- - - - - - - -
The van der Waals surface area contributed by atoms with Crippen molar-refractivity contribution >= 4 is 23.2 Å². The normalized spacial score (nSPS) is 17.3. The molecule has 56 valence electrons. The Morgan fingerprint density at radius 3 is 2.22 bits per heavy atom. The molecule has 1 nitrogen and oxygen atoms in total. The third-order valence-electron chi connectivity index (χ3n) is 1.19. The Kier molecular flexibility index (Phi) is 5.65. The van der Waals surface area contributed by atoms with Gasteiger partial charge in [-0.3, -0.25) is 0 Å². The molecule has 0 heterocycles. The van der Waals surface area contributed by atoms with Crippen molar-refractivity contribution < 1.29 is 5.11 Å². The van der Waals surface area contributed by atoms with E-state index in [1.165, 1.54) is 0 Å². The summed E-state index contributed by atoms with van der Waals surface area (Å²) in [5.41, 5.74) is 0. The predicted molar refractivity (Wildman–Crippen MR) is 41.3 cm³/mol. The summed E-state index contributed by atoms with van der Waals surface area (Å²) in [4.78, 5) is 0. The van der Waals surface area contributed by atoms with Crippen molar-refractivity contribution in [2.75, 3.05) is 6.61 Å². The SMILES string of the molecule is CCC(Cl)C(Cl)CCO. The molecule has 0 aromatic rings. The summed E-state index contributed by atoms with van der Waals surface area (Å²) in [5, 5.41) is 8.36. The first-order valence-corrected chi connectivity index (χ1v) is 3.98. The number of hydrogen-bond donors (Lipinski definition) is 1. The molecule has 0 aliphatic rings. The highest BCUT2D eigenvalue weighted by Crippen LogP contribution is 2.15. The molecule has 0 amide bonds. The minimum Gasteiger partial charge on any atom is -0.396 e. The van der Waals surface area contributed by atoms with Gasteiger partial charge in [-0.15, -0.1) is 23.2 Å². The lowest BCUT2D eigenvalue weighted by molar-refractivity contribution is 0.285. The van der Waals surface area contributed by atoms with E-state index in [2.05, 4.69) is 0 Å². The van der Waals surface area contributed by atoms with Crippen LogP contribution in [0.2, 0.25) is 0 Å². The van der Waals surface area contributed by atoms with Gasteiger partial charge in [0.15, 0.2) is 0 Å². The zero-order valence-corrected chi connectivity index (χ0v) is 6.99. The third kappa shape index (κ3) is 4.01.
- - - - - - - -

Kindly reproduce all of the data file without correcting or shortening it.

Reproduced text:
The van der Waals surface area contributed by atoms with Crippen molar-refractivity contribution >= 4 is 23.2 Å². The normalized spacial score (nSPS) is 17.3. The molecule has 56 valence electrons. The Morgan fingerprint density at radius 3 is 2.22 bits per heavy atom. The molecule has 1 nitrogen and oxygen atoms in total. The third-order valence-electron chi connectivity index (χ3n) is 1.19. The Kier molecular flexibility index (Phi) is 5.65. The van der Waals surface area contributed by atoms with Gasteiger partial charge in [-0.3, -0.25) is 0 Å². The molecule has 0 heterocycles. The van der Waals surface area contributed by atoms with Crippen molar-refractivity contribution < 1.29 is 5.11 Å². The van der Waals surface area contributed by atoms with E-state index in [1.165, 1.54) is 0 Å². The summed E-state index contributed by atoms with van der Waals surface area (Å²) in [5.41, 5.74) is 0. The predicted molar refractivity (Wildman–Crippen MR) is 41.3 cm³/mol. The summed E-state index contributed by atoms with van der Waals surface area (Å²) in [4.78, 5) is 0. The van der Waals surface area contributed by atoms with Crippen molar-refractivity contribution in [2.75, 3.05) is 6.61 Å². The SMILES string of the molecule is CCC(Cl)C(Cl)CCO. The molecule has 0 aromatic rings. The summed E-state index contributed by atoms with van der Waals surface area (Å²) in [5, 5.41) is 8.36. The first-order valence-corrected chi connectivity index (χ1v) is 3.98. The number of hydrogen-bond donors (Lipinski definition) is 1. The molecule has 0 aliphatic rings. The highest BCUT2D eigenvalue weighted by Crippen LogP contribution is 2.15. The molecule has 0 amide bonds. The minimum Gasteiger partial charge on any atom is -0.396 e. The van der Waals surface area contributed by atoms with Gasteiger partial charge in [-0.15, -0.1) is 23.2 Å². The lowest BCUT2D eigenvalue weighted by molar-refractivity contribution is 0.285. The van der Waals surface area contributed by atoms with E-state index in [2.05, 4.69) is 0 Å². The van der Waals surface area contributed by atoms with Crippen LogP contribution in [0.2, 0.25) is 0 Å². The van der Waals surface area contributed by atoms with Gasteiger partial charge in [0.15, 0.2) is 0 Å². The zero-order valence-corrected chi connectivity index (χ0v) is 6.99. The third kappa shape index (κ3) is 4.01.